In the summer of 1998, I carried a good friend off the roof of a University of California, Berkeley, frat house. I didn't belong to the frat. In fact, neither of us was a Berkeley student. We'd taken a road trip there for "welcome week" because, among my high school friends, the incoming freshmen at Berkeley were scheduled to begin college before anyone else. The men in our group drank Keystone Ice from a keg. The frat guys mixed drinks for the women. As the party was ending, I noticed my friend passed out on a futon. As I tried to rouse her, one of the frat brothers suggested that we carry her to his bed. At the time, I was naive enough that the possibility of him raping her never particularly occurred to me. But I wasn't so naive as to leave my friend with strangers. It took time to rouse her, and she was so wobbly on her feet that it took us nearly an hour to stumble past sleeping homeless men back to the dorm floor where we were sleeping. It would be years before I looked back on that night and suspected that she might've been drugged. She might have been fine without me. But we were both glad we didn't have to find out.
That fall, I matriculated at Pomona College. Had I seen a fellow freshman passed out drunk on a senior's bed at the end of my first dorm party, I'm fairly sure I wouldn't have done anything, partly because that tiny, residential campus seemed like an idyllic bubble, but also because I didn't yet know anyone, I was shy, and even if intervening had occurred to me I would have felt it wasn't my place.
A year later, my reaction would've been different.
An unusual feature of residential life at Pomona was the "sponsor program," wherein two sophomores (one male and one female) are assigned to live in every freshmen hall. Sponsors didn't enforce rules like residence advisors. Indeed, sponsors often used their upperclassmen friends to get fake IDs or knowledge of local liquor stores to help their new freshmen friends to obtain alcohol. But part of sponsor training involved being taught how to help or intervene in circumstances as varied as clinical depression, alcohol poisoning, an eating disorder, or a drug addiction. For the most part, you avoided butting into anyone's business on campus, even if that person was breaking rules. But you also did your best to prevent anything catastrophic from happening, being just slightly older and wiser. Even a light touch could accomplish a lot. "Dude, you're drunk. Leave her alone. Eat this pizza."
Most people who did the job felt an extra responsibility to look out for the freshmen in their hall, especially in their first semester. My first year at school, there were times when I made sure a drunk friend got home safely, but as a sophomore, there were two occasions when I sat up in guys' rooms playing FIFA '99 as they slept because their roommates were out and they were drunk enough from hazing that I worried they might roll onto their backs and vomit in their sleep. I remember discretely warning a female "sponsee" that a particular guy who'd cornered her at a Halloween party was sketchy and best watched closely. On another occasion, I happened to encounter a friend's very high "sponsee" at a party at Harvey Mudd, an adjacent campus, and I stuck around an extra hour to make sure he got home all right. This was standard behavior for the people who made up the sponsor program. Some sponsors were better than others. The program didn't come close to averting every traumatic experience that happens on a campus.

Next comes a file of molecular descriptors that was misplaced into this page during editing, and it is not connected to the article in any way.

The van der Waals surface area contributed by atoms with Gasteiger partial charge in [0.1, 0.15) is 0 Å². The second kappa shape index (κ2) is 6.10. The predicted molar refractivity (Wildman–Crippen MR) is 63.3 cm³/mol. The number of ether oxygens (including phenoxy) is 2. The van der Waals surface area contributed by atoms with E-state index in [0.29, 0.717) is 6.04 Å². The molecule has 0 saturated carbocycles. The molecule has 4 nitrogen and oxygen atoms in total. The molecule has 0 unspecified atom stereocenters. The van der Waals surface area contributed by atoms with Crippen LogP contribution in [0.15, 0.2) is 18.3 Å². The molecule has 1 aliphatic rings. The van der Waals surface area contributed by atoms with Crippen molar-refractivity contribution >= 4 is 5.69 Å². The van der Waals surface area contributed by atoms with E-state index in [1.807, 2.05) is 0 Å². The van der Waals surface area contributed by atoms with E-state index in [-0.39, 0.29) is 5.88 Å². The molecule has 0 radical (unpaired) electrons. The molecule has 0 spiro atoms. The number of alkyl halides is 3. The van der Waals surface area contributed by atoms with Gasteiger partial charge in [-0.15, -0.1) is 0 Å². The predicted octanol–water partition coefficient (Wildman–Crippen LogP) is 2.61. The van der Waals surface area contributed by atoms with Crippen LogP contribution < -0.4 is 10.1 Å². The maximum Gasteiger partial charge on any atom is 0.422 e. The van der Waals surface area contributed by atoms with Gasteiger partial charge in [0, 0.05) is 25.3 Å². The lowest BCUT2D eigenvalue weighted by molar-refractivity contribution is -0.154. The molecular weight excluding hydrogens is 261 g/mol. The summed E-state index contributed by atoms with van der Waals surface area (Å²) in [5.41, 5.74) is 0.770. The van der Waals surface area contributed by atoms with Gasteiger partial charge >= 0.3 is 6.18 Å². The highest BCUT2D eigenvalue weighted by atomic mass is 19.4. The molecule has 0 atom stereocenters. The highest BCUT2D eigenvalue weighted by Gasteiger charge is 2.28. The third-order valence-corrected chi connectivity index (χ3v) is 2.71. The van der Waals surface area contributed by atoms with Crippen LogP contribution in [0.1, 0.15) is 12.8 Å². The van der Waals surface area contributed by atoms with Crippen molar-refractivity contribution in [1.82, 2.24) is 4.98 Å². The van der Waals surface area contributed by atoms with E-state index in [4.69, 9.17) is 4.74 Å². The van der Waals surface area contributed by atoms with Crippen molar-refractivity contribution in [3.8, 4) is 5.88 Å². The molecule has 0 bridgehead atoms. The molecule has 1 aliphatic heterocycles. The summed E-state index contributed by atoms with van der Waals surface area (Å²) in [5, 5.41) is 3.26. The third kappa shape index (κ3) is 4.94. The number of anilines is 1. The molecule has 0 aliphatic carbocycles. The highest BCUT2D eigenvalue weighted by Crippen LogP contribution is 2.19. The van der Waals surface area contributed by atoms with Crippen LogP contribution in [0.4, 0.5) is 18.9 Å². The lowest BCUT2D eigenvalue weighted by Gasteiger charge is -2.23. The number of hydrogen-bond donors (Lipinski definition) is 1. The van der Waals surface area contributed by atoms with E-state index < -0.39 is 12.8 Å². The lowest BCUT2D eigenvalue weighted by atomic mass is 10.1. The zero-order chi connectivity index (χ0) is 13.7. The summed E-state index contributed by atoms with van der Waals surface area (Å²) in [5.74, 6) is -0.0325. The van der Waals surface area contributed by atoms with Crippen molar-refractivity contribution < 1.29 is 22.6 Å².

But I can think of a lot of traumas that were averted merely by increasing the number of men and women who felt a particular responsibility to be good bystanders and cultivating a culture that would let them. Once, one of my charges was drunk and smoking a joint while sitting on a third floor balcony with his legs dangling over the side. I heard a fellow freshman pleading with him to get down.
"Shut up, mom!" he said laughing.
Then I walked out to the balcony.
"Are you kidding me? Get the f___ down!" I told him. "You fall down and they'll take my job and my single room." Not true, but citing my responsibility as an excuse was helpful.
He got down.
With campus rape and sexual assault in the headlines, due most recently to the passage of California's affirmative consent law and a report about scandalous fraternity culture at the University of Virginia in Charlottesville, I've been reflecting on different ways that the number of assault victims might be decreased. I suspect something like the sponsor program would improve conditions on many campuses. Like doctors on a plane, men and women cast in this role would be more likely to be proactive when someone around them needed help (and to be supportive, per their training, if someone had been victimized).
I also wonder if the power of changing the perspective of students might not have even broader applications. Were I a university president, I'd try an experiment. I'd mandate that every fraternity designate a board of eight members—two from each pledge class—charged with ensuring that no one is sexually assaulted by their frat brothers and that any assaults that do happen are reported promptly. They'd be required to complete an annual training session designed to open their eyes to the damage sexual assault does to victims and the way repeat offenders operate–and would have to affirm that they're taking on an ethical responsibility to prevent and expose abuse as best they can. Perhaps this system wouldn't change anything at problem fraternities, but I think there's a chance that nudging even a small number of members from "not my problem" to "my formal responsibility" would have a significant effect on the culture of at least some frats.
These suggestions are hardly cure-alls. But I submit that they're worth trying as part of the broader effort to address the prevalence of rape and sexual assault on campuses. Relying on students to look out for one another on their own just isn't enough.